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South Korea's outbreak of a deadly virus has triggered concerns over the economy, but analysts seem to be singing a different tune about the stock market, saying the recent selloff may be overdone.
"The Middle East Respiratory Syndrome (MERS) is dangerous, but I think investors are overreacting, especially people from overseas who don't know the reality in South Korea," Daewoo Securities' analyst Regina Hahm told CNBC by phone.
The benchmark Kospi index has declined 3.36 percent since the country reported its first confirmed MERS case on May 20. Selling intensified this week as public alarm grew in tandem with the rising number of confirmed cases in Asia's fourth-largest economy. On Thursday, South Korea reported 14 new diagnoses, bringing the total number of infections to 122, the highest rate outside Saudi Arabia. Nine people have died so far.
Within the Seoul bourse, retail and tourism-related counters bore the brunt of the selloff amid concerns MERS would keep travelers, especially big-spending Chinese tourists, away from the country. Spending by mainland holidaymakers has been a key driver of domestic consumption in recent years, with visitor arrivals from China to South Korea hitting a record high of 6 million last year.
Shares of Hanatour Service plunged 2.5 percent, widening the travel agency's declines since May 20 to 14 percent.
In the consumer space, AmorePacific - the owner of several cosmetics brand favored by Chinese visitors - tanked 2.3 percent, while fellow cosmetics maker LG Household & Health Care (LG H&H) closed down 3.2 percent on Thursday. Shares of both companies are among the biggest decliners in the sector, down 11 and 17.8 percent since May 20.
However, these share price movements can be interpreted as a correction in the index's expensive stocks, according to Kim Ji-Un, equity strategist at Shinhan Investment. Furthermore,the sectors that have been hammered by the MERS scare account for only 3.4 percent of market capitalization, Kim added.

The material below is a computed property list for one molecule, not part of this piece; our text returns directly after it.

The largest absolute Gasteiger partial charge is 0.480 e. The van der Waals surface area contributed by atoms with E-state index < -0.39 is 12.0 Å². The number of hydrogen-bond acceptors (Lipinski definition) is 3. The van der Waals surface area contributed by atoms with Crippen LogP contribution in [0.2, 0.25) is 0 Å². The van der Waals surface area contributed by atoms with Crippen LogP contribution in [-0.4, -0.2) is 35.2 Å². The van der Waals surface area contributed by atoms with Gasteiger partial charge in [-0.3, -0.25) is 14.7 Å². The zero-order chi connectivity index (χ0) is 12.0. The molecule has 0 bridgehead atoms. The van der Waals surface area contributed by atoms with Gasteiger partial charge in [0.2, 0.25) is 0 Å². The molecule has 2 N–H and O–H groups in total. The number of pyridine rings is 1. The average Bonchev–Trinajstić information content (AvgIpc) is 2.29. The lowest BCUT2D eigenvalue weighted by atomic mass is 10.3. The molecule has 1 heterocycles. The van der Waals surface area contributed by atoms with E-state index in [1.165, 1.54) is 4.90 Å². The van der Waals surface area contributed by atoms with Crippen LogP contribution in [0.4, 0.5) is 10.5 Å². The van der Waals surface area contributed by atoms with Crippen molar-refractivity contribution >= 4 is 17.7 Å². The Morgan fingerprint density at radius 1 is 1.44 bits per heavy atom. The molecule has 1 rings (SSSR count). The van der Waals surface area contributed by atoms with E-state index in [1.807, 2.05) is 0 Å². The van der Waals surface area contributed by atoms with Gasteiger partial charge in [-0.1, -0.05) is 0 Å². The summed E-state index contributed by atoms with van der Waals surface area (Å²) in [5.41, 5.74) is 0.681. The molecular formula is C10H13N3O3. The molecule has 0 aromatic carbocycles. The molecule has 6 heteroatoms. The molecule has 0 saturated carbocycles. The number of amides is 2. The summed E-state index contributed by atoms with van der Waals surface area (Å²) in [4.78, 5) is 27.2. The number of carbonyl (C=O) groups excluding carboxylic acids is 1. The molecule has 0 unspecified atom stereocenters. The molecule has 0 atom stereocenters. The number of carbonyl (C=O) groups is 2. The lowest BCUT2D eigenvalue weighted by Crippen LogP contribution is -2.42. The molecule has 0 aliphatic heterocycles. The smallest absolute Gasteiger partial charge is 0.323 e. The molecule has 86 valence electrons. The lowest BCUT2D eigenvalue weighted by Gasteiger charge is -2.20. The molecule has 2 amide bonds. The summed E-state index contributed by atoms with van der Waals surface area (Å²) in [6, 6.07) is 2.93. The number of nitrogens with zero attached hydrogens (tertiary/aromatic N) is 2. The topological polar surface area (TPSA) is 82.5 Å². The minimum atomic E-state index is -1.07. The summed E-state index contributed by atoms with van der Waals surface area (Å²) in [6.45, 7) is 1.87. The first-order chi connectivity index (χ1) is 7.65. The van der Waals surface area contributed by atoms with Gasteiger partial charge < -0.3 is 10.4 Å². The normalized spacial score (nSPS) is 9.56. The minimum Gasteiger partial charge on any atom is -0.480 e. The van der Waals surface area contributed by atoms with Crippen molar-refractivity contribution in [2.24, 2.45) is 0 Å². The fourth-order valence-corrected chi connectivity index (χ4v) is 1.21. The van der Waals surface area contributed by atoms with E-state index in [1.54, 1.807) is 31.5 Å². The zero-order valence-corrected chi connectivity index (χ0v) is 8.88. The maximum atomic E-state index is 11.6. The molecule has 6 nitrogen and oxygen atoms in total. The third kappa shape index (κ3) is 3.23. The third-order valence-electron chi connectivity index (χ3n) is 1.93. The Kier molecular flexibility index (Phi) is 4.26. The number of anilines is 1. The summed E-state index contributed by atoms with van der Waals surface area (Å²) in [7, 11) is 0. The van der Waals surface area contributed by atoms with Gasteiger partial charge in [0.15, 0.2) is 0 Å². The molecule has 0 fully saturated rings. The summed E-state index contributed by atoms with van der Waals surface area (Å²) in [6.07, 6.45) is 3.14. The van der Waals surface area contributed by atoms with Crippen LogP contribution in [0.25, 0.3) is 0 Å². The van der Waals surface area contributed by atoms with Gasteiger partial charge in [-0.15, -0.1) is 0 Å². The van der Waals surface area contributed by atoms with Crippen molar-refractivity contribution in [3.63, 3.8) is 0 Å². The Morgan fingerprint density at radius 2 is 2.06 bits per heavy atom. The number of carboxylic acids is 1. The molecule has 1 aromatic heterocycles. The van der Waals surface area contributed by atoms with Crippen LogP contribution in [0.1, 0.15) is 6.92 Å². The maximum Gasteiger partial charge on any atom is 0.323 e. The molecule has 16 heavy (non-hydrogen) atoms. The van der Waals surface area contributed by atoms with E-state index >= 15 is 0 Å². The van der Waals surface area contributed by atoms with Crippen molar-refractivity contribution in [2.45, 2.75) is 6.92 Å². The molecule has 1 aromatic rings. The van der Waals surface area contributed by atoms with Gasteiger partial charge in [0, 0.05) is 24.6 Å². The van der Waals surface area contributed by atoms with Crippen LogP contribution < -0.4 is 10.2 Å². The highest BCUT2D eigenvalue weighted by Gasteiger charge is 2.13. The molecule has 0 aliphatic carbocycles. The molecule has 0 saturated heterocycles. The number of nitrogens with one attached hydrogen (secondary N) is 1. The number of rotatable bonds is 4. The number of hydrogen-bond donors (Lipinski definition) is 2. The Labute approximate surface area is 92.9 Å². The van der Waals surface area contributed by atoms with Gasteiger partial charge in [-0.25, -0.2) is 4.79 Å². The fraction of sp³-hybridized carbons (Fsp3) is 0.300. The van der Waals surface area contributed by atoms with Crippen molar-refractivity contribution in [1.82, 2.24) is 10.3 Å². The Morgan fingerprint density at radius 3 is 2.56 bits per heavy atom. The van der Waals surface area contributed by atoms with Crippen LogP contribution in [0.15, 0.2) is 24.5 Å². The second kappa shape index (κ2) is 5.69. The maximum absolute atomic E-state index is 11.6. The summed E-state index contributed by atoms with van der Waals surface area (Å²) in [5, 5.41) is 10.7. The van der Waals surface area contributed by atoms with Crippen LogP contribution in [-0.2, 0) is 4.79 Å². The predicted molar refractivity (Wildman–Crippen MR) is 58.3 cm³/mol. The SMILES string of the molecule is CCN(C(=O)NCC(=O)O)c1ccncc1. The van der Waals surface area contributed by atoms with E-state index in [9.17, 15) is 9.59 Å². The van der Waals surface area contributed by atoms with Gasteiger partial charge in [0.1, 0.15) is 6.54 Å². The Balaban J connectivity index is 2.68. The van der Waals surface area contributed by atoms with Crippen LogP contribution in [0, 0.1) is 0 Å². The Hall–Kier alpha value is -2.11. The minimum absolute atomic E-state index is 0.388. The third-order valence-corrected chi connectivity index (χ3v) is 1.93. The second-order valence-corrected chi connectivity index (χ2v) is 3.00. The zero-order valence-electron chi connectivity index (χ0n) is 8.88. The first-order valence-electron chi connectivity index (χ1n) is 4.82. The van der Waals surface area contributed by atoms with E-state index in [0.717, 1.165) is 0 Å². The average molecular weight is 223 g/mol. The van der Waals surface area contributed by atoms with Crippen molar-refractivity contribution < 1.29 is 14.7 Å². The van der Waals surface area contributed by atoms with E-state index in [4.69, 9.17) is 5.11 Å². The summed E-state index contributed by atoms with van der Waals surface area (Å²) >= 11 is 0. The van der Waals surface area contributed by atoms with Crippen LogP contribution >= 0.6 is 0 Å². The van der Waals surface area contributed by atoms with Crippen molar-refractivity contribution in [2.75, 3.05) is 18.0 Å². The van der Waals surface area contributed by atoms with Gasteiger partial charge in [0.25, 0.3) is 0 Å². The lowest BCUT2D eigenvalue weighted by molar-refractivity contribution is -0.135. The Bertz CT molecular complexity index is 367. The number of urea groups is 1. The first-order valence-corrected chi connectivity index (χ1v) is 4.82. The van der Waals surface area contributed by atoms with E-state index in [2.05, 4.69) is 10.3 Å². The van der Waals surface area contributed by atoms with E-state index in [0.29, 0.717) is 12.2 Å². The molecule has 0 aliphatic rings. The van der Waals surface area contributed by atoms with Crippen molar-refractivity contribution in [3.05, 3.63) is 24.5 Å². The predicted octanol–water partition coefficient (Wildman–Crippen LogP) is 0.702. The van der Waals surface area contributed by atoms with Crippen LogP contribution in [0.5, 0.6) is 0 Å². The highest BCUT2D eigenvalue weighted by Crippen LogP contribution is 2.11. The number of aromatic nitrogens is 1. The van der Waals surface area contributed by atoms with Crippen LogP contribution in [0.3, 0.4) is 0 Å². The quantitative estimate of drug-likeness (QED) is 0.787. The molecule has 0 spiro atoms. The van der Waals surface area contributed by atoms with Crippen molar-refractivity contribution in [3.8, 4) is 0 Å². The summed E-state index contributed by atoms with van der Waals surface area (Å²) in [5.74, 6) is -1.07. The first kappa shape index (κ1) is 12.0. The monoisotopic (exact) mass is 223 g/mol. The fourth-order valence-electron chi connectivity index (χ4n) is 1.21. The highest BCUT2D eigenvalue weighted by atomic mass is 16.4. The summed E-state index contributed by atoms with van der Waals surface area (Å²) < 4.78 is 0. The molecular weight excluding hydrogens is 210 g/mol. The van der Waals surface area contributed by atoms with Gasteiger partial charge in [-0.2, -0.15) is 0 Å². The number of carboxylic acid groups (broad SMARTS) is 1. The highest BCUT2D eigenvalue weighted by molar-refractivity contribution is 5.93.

"MERS negatively affects consumer sentiment and causes small economic dents, but it is not a market-shaking variable. Despite recent declines, I do not see a loss in trading volume or downgrade in earnings forecasts. So the impact of MERS will be short-lived," he told CNBC via email.
Opportunity to buy?
The drastic price drops may offer opportunities for investors to increase their exposure, says Daewoo Securities' Hahm.
"For stocks like Hotel Shilla, Amorepacific and LG H&H, their stock prices have dropped too much and [are] not in line with fundamentals, so there's bargain in them," she told CNBC.
To be sure, Hahm notes there is the risk that if the MERS scare continues through June, it could eventually take a toll on the earnings of South Korea's tourism-related firms as the upcoming September quarter is a traditionally strong quarter for both inbound and outbound tourism in the country.
Meanwhile, there are other analysts who don't think it's time to bargain hunt just yet.
"Frankly speaking, the Kospi index has held up pretty well... still above the 2,000 mark it crossed three months ago. So at that level, I would say [the impact of MERS] has yet to filter through the market and I don't see bargains yet," said James P. Rooney, chairman of Advanced Capital Partners. He expects the tourism and retail sectors to come under more selling pressure.
"If shops remain empty, then maybe we will see further adjustments over the next few weeks which will make better entry points," Rooney added.